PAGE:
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Antisemitism: the foundation of the Polish nation?

The modern Polish nation was ultimately forged out of a union between former Poland-Lithuania’s nobility and Slavophone Catholic peasants. This process of creating ethnic Poles was anything but easy, with antisemitism often used as a means of overcoming the estate chasm between nobles and peasantry.

January 17, 2024 - Tomasz Kamusella - Articles and Commentary

Statue of the chief ideologue of the National Democracy political movement Roman Dmowski in Warsaw. Photo; Fotokon / Shutterstock

At the turn of the 20th century, the leaders of the Polish national movement adopted antisemitism in order to build a Polish nation from two distinct groups. These were namely the Polish-Lithuanian nobility and “their” Catholic and Slavophone serfs. The Polish national idea excluded Jews but its supporters had no qualms with claiming Jewish property and cultural achievements whenever possible and useful for the nation-building project.

With time, this rapacious antisemitism was written out, and even whitewashed, from the Polish national master narrative taught at Polish schools. This was also done through the partial incorporation of the competing socialist and ethno-religious projects concerning the Polish nation, the first being vaguely civic in its character and the second allowing membership through conversion to Catholicism. This process of forgetting about antisemitic atrocities has been helped by the “vanishing” of Poland’s Jews, first in the Holocaust and subsequently in the country’s ethnic cleansing of Holocaust survivors under communism. Yet, with the authoritarian turn in Polish politics after 2015, antisemitism is back in political practice and programmes. Notwithstanding the absence of Jews as a visible community, antisemitism – quite frighteningly – still attracts votes at the ballot box.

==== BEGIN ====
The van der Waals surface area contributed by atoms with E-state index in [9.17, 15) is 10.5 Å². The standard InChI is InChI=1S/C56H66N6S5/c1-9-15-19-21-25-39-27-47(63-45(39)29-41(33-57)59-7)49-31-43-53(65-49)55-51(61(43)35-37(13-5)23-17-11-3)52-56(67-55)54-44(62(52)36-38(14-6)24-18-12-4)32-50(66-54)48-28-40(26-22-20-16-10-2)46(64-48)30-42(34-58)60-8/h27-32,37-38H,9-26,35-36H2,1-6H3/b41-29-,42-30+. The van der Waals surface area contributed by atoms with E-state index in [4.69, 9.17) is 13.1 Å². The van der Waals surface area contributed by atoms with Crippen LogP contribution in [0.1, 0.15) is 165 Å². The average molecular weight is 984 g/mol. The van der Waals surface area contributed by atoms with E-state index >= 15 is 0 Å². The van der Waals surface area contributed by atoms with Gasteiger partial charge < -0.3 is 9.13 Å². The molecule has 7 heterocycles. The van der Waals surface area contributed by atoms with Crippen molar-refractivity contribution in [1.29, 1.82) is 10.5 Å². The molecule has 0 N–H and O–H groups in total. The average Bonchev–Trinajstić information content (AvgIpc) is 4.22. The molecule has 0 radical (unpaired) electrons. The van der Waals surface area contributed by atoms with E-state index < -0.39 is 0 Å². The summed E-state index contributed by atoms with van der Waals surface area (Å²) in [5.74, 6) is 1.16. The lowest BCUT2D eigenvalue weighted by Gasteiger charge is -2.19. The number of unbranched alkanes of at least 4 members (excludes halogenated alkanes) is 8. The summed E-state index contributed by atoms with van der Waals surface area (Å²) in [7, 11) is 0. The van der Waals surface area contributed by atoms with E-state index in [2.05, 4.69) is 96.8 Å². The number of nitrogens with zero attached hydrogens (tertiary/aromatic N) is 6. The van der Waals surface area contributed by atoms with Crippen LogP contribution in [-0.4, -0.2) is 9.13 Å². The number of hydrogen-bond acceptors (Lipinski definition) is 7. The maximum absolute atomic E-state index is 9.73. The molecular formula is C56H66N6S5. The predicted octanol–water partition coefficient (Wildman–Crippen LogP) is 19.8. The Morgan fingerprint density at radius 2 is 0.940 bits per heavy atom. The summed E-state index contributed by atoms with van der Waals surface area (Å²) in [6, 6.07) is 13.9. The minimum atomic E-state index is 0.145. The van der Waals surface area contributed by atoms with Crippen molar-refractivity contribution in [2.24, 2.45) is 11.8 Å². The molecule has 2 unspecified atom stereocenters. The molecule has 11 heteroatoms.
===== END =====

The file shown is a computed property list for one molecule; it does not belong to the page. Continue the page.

Anachronism and national myths

In the Polish national master narrative, as fashioned at the turn of the 20th century, Poland-Lithuania is presented as an “early Poland”, or even as the first Polish Republic (pierwsza Rzeczpospolita Polska). However, this is an anachronistic myth. The full name of Poland-Lithuania was the Commonwealth of the Kingdom of Poland and the Grand Duchy of Lithuania (Rzeczpospolita Królestwa Polskiego y Wielkiego Xięstwa Litewskiego). The realm was a composite kingdom, similar in its character to Sweden-Norway or Britain, which was built on the basis of the 1707 union between England and Scotland.

Hence, Poland-Lithuania was radically different from the Polish nation-state founded in 1918. This nation-state is unitary and intended exclusively for a single nation of Polish-speaking Catholics. Confusingly, but for the sake of bolstering Polish nationalism, the national polity is supposed to be a reincarnation of the Commonwealth, also known in today’s Polish under the anachronistic but quite colloquial designation of the first Polish Republic. In order to bolster this anachronistic claim, interwar Poland is dubbed informally as the second Polish Republic. In the spurious continuity alluded to in this numbering, post-communist Poland is posed as the third Polish Republic. Not much thought is given to the exclusion of communist Poland from such ennumeration. Yet, this exclusion serves well to mask the territorial and political continuity between interwar, communist and post-communist Poland, as all the nation-state’s three incarnations are steeped in ethnolinguistic authoritarianism.